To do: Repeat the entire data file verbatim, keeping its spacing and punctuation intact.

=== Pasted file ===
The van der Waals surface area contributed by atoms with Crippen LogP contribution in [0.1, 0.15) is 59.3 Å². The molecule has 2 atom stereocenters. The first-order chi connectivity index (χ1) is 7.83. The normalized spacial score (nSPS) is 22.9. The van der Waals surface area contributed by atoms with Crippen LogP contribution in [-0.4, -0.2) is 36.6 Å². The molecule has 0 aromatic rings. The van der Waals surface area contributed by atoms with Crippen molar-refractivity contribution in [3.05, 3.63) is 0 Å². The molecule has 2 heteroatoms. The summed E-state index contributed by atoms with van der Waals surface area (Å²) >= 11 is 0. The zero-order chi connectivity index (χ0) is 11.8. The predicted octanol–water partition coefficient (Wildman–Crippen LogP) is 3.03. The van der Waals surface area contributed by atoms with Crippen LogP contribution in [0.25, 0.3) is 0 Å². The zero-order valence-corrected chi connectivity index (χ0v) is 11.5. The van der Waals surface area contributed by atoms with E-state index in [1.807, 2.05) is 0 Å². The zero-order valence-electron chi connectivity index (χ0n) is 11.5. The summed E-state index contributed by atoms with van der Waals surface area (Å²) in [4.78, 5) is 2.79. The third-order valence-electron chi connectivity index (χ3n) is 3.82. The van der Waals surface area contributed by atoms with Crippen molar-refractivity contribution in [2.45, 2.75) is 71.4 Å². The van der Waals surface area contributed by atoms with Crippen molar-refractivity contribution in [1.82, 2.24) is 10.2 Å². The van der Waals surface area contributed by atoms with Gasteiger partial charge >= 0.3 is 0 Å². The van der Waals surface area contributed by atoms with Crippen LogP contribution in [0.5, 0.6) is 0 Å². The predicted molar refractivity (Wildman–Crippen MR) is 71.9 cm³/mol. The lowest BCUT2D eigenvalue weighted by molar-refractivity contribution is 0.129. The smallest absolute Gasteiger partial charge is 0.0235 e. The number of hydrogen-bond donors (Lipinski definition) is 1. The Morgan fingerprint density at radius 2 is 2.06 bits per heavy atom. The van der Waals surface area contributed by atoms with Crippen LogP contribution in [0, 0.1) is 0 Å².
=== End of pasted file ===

The van der Waals surface area contributed by atoms with Crippen LogP contribution in [0.1, 0.15) is 59.3 Å². The molecule has 2 atom stereocenters. The first-order chi connectivity index (χ1) is 7.83. The normalized spacial score (nSPS) is 22.9. The van der Waals surface area contributed by atoms with Crippen LogP contribution in [-0.4, -0.2) is 36.6 Å². The molecule has 0 aromatic rings. The van der Waals surface area contributed by atoms with Crippen molar-refractivity contribution in [3.05, 3.63) is 0 Å². The molecule has 2 heteroatoms. The summed E-state index contributed by atoms with van der Waals surface area (Å²) >= 11 is 0. The zero-order chi connectivity index (χ0) is 11.8. The predicted octanol–water partition coefficient (Wildman–Crippen LogP) is 3.03. The van der Waals surface area contributed by atoms with Crippen LogP contribution in [0.25, 0.3) is 0 Å². The zero-order valence-corrected chi connectivity index (χ0v) is 11.5. The van der Waals surface area contributed by atoms with E-state index in [1.807, 2.05) is 0 Å². The zero-order valence-electron chi connectivity index (χ0n) is 11.5. The summed E-state index contributed by atoms with van der Waals surface area (Å²) in [4.78, 5) is 2.79. The third-order valence-electron chi connectivity index (χ3n) is 3.82. The van der Waals surface area contributed by atoms with Crippen molar-refractivity contribution in [2.45, 2.75) is 71.4 Å². The van der Waals surface area contributed by atoms with Crippen molar-refractivity contribution in [1.82, 2.24) is 10.2 Å². The van der Waals surface area contributed by atoms with Gasteiger partial charge >= 0.3 is 0 Å². The van der Waals surface area contributed by atoms with Crippen LogP contribution in [0.5, 0.6) is 0 Å². The predicted molar refractivity (Wildman–Crippen MR) is 71.9 cm³/mol. The lowest BCUT2D eigenvalue weighted by molar-refractivity contribution is 0.129. The smallest absolute Gasteiger partial charge is 0.0235 e. The number of hydrogen-bond donors (Lipinski definition) is 1. The Morgan fingerprint density at radius 2 is 2.06 bits per heavy atom. The van der Waals surface area contributed by atoms with Crippen LogP contribution in [0, 0.1) is 0 Å².